So Much for Transparency
Who really benefits from the Oklahoma Public School Resource Center?
I have been a little skeptical about whether the Oklahoma Public School Resource Center (OPSRC) is actually working FOR public schools or AGAINST them. The board of OPSRC looks like a school privatization club:
Robert J. Ross Chair
President and CEO | Inasmuch Foundation and Ethics and Excellence in Journalism Foundation
Senior Program Officer | George Kaiser Family Foundation
Executive Director | Arkansas Public School Resource Center
School Leader | KIPP Reach College Prep
Executive Director | Oklahoma Youth Expo
State Director for USDA Rural Development in Oklahoma | United States Department of Agriculture
Adrian Beverage Treasurer
Government Relations Director, Chief Lobbyist | Oklahoma Bankers Association
President | Digimedia
The OPSRC is funded by charter school funders and public school privatization supporters George Kaiser Family Foundation, Inasmuch Foundation, Schusterman Foundation and the Walton Family Foundation.
Note that one of the board members is Scott Smith, executive director of the Arkansas Public School Resource Center (APSRC), also funded by the Walton Family Foundation. The APSRC website is almost identical to the OPSRC website.
Why is a guy from Arkansas (Scott Smith) on the Oklahoma Public School Resource Center board?
I found out when I read this blog about the Arkansas version of OPSRC: “Inside the Shadowy World of the Arkansas School-‘choice’ Movement,” written by Cathy Frye, a former employee of the APSRC. Frye is a former journalist (21 years as a reporter; 15 years with the Arkansas Democrat-Gazette) and was hired as communications director for the APSRC. In her job interview, Scott Smith asked if she “had a problem with charter schools.” Not knowing much about them, she replied with an uncertain “no,” although she admits later that she is a traditional public school supporter.
Frye worked for the APSRC for three years and resigned in June of 2019. Her blog is a three-part series about working for the APSRC. She writes:
I think the turning point for me was when, at the beginning of APSRC’s annual membership drive in the spring/summer of 2019, Smith said on three occasions – in my presence – that “If you can’t dazzle them with brilliance, baffle them with bullshit.”
“Them” refers to public school districts – as in APSRC’s current member districts and potential member districts.
As a journalist, this really bothered me. My old-school B.A. in print journalism represents – to me, anyway – an oath to be accurate, fair and credible.
I spent decades looking for facts. I believe in transparent and ethical journalistic practices.
Baffle them with bullshit?
Um, that’s a hard no.
We’re talking about the education of Arkansas’ children. We’re talking about the teachers who work long hours for pitiful pay. We’re talking about inadequate funding, inadequate facilities and the fact that the state has taken its largest school district hostage just so that it can take it apart and reinstate segregation in the Little Rock School District.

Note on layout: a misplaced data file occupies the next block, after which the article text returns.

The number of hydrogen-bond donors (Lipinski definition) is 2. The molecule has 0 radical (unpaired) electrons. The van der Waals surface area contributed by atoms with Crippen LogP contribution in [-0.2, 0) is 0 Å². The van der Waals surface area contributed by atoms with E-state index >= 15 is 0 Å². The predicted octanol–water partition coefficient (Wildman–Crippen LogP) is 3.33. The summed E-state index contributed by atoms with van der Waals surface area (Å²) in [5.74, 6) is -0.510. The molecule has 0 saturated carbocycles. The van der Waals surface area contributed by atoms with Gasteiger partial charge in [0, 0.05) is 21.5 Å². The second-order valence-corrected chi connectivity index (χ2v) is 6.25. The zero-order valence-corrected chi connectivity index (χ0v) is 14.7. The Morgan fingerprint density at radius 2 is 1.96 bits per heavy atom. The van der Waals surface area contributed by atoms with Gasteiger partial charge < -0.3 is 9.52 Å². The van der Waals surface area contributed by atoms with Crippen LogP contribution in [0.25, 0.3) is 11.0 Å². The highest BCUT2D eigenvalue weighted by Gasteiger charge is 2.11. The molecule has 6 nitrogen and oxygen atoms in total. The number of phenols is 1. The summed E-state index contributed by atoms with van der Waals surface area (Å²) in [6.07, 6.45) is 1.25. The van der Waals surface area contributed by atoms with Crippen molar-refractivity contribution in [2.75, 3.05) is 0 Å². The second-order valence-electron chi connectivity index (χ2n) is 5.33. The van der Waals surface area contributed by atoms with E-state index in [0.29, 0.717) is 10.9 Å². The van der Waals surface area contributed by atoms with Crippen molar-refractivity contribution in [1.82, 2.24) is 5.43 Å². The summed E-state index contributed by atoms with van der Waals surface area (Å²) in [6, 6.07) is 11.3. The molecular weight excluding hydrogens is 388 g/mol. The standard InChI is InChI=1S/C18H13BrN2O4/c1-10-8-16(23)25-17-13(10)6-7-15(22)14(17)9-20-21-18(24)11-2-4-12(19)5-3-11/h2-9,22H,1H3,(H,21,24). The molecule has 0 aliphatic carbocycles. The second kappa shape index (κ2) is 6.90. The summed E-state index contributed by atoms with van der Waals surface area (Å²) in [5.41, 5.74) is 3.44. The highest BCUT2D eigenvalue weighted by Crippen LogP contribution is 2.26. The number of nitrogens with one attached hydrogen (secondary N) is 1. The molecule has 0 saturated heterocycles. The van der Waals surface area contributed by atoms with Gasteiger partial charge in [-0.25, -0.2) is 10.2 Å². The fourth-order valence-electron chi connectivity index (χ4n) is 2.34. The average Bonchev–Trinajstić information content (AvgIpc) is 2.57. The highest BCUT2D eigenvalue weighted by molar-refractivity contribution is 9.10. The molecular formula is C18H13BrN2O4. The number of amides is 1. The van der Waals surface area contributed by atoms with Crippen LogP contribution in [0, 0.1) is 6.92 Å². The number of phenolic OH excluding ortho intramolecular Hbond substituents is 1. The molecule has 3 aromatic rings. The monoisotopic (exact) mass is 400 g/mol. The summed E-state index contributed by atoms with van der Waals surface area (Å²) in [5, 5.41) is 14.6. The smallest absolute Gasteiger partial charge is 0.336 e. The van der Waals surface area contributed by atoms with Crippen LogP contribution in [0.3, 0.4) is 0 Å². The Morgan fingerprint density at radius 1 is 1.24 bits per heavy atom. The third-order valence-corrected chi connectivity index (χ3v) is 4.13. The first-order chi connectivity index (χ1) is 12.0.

There will be no “baffle them with bullshit” from my little corner of the universe.
Also, covering the 2019 legislative session left me disturbed and downright angry about what is happening in public education. The 2017 General Assembly gave me serious pause. The 2019 session revealed the seamiest side of the school-”choice” movement.
In this post and those that will follow, I’m going to share the details of my three years at APSRC. Since quitting, I’ve learned that most people – even those in education – don’t realize how APSRC is structured or how it operates. Yes, it’s a nonprofit primarily funded by the Waltons. But it’s also a powerful and influential force where the governor and state Legislature are concerned.
Also, did you know that there is an Oklahoma Public School Resource Center? I ask you to take a moment to reflect on how public education is faring there.
Based on what I witnessed during my three years at the organization, I feel comfortable saying that APSRC’s purported mission – providing resources and services to public schools – is just a half-hearted cover for the agency’s true purpose – to serve as a lobbyist for the Waltons and their efforts to dismantle public education. That includes strong-arming the governor, GOP lawmakers and Arkansas Department of Education Commissioner Johnny Key.
Keep in mind that Scott Smith, the person wanting to dazzle Arkansas public school districts with bullshit, is the same person who is on the board of the Oklahoma Public School Resource Center.
In part 3 of her series, Frye ends with the following:
“Think of it this way – open-enrollment charters are merely placeholders in the Waltons’ endeavor to dismantle public education.
- Get the building.
- Get the students.
- Get the funding that follows the students.
- Prop up the failing charters. Continue the pursuit of private-school vouchers.
- Rinse. Repeat.”
Parents, teachers and those interested in getting more state funding for public education need to be aware of how things can be manipulated behind the scenes. If what Frye reports about APSRC is accurate, then who and what is the Oklahoma Public School Resource Center working for — Public schools or the dismantling of public schools?